Education at William Austin Junior School will follow on progressively from your child’s experiences at their Infant School.
Our curriculum is based on the National Curriculum. English and Maths are taught daily. Science, Computing, History, Geography, Art, Design and Technology, Religious Education (RE), Personal, Social, Health, Citizenship & Economic Education (PSHCEE), French, Games, Spelling, Phonics, Tables and Reading are taught throughout the week by the class teacher. We also employ specialist teachers for Music, Physical Education (PE) and some computing lessons.
The classteacher will assess your child’s work throughout each term and this will be reported to you at our regular Parent Consultation evenings and through the end year report. When your child reaches Year 6, at the end of Key Stage 2, they will take the Key Stage 2 National Tests (SATs). These tests will indicate their progress and achievement, the results, along with a teacher assessment grade will be reported to you. A copy of our latest Key Stage results can be seen in the performance tables pages on our website.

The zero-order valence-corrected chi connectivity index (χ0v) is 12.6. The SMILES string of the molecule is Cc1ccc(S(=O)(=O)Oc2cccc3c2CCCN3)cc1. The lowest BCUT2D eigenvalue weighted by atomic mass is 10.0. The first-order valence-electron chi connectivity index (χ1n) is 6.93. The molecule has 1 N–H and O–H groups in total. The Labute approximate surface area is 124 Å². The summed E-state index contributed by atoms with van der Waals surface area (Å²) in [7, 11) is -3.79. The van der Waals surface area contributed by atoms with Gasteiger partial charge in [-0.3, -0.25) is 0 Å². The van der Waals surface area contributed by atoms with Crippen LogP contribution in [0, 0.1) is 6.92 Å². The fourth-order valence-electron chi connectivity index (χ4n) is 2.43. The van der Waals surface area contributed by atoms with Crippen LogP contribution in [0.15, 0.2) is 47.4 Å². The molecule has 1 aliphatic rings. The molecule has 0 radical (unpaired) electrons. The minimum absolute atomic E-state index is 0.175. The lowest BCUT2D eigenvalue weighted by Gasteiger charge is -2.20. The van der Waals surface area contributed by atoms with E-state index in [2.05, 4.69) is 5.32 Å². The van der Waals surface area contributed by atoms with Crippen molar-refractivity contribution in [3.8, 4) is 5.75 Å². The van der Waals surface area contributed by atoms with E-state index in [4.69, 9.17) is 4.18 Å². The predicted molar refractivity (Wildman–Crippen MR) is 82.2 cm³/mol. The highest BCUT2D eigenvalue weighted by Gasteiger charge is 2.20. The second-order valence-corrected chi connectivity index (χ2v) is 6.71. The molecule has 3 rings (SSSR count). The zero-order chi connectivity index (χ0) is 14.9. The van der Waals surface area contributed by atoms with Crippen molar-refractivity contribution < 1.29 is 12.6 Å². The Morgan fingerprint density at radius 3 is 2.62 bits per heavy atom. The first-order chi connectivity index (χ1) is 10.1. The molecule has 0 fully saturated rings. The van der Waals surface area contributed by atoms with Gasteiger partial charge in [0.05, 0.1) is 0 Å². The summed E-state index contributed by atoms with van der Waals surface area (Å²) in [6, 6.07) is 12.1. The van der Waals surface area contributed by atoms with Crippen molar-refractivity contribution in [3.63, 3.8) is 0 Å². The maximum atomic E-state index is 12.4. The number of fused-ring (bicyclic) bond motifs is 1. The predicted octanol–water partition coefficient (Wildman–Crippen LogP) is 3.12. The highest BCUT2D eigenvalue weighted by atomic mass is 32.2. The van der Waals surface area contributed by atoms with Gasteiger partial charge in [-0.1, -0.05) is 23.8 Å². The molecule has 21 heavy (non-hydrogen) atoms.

Whole school policies for all subjects are available on the website or from the school office, on request.
Reading is an integral part of our school curriculum: opportunities for reading are embedded throughout. Children are expected to read with an adult at home for a minimum of ten minutes each evening. We have a comprehensive, up-to-date library from which children can select their home reading books. A weekly library lesson is incorporated into our school timetable. Teachers read novels to their classes and topics are supported by a range of non-fiction.
We expose children to a range of high-quality literature within guided reading lessons and across the curriculum. Key reading skills are modelled and practised in these. Additional reading support is provided through 1:1 and small group intervention.